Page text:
Exercise:

Exercising and any strenuous physical activity that leads you to breathe harder can be a cause for asthma.

Expressing Emotions Strongly:

Strong emotions can change the breathing pattern and can cause wheezing and other asthma-related symptoms.

Sudden emotional outbursts can be a cause for asthma such as:

  • Anger
  • Fear
  • Excitement
  • Laughter
  • Yelling
  • Crying

Medicines:

If a person is sensitive to certain medicines, such as aspirin, NSAIDs (nonsteroidal anti-inflammatory drugs) or beta blockers they may develop asthma.

Menstrual Cycle:

Around 20 to 40 per cent of women complains of worsening asthma symptoms while the menstrual periods. This condition is also known as perimenstrual asthma. Hormonal changes are responsible for this condition.

Changes in the Weather:

Sudden changes in weather, like excess rainfall, dry winds, extreme heat, or cold winds can sometimes bring on asthma attacks.

Food Additives:

Sulfites are added to some foods, (like potatoes, shrimp, dried fruit, beer, wine, and vinegar) to prevent them from spoiling which can cause an allergic reaction in sensitive people.

Obesity:

Obese people with a BMI (Body Mass Index) of 30 or greater – have twice the risk of asthma.

Stress:

People who are constantly stressed have a greater risk of developing asthma.

Babies born by Caesarean-Sections:

They have a 20 per cent risk of developing asthma compared to babies born through normal delivery. 37 babies per 1,000 babies born via C-section have asthma, compared to 34 per 1,000 in babies born vaginally.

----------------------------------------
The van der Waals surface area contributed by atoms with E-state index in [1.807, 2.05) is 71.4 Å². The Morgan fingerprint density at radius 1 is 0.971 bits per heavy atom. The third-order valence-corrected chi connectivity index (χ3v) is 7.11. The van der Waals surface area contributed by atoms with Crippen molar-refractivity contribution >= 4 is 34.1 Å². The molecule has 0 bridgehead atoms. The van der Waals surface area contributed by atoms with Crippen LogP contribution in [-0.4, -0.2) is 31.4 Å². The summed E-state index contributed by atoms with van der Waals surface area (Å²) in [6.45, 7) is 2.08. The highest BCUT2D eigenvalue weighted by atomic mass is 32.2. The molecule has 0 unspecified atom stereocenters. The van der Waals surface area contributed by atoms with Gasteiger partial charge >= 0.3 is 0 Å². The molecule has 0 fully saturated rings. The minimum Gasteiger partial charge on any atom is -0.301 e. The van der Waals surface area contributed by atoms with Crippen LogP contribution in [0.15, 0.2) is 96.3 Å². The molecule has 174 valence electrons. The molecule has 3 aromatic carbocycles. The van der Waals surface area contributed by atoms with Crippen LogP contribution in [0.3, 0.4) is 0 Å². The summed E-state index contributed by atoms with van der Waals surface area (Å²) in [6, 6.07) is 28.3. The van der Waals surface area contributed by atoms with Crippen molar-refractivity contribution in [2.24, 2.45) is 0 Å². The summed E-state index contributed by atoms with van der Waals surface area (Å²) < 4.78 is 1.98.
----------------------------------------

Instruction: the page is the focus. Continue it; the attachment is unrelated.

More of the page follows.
Experts said that the immune system of the babies born by C -Section is weaker compared to the babies born vaginally.

Expectant mothers who smoke during their pregnancy put their babies at high risk of weaker pulmonary functions. Babies who are born prematurely are at a higher risk of asthma.

Genetics:

Children born to parents who have asthma are at a greater risk of contracting asthma.


Diagnosis of Asthma

To diagnose asthma, the doctor will ask the patient for his medical history, including his family history, especially if anyone in his family has asthma.

The doctor can also perform a general physical check-up and prescribe him to go for a lung function test, along with a sinus x-ray and chest x-ray.

If you or your children are having problems breathing on a regular basis, don’t wait! Consult a doctor immediately.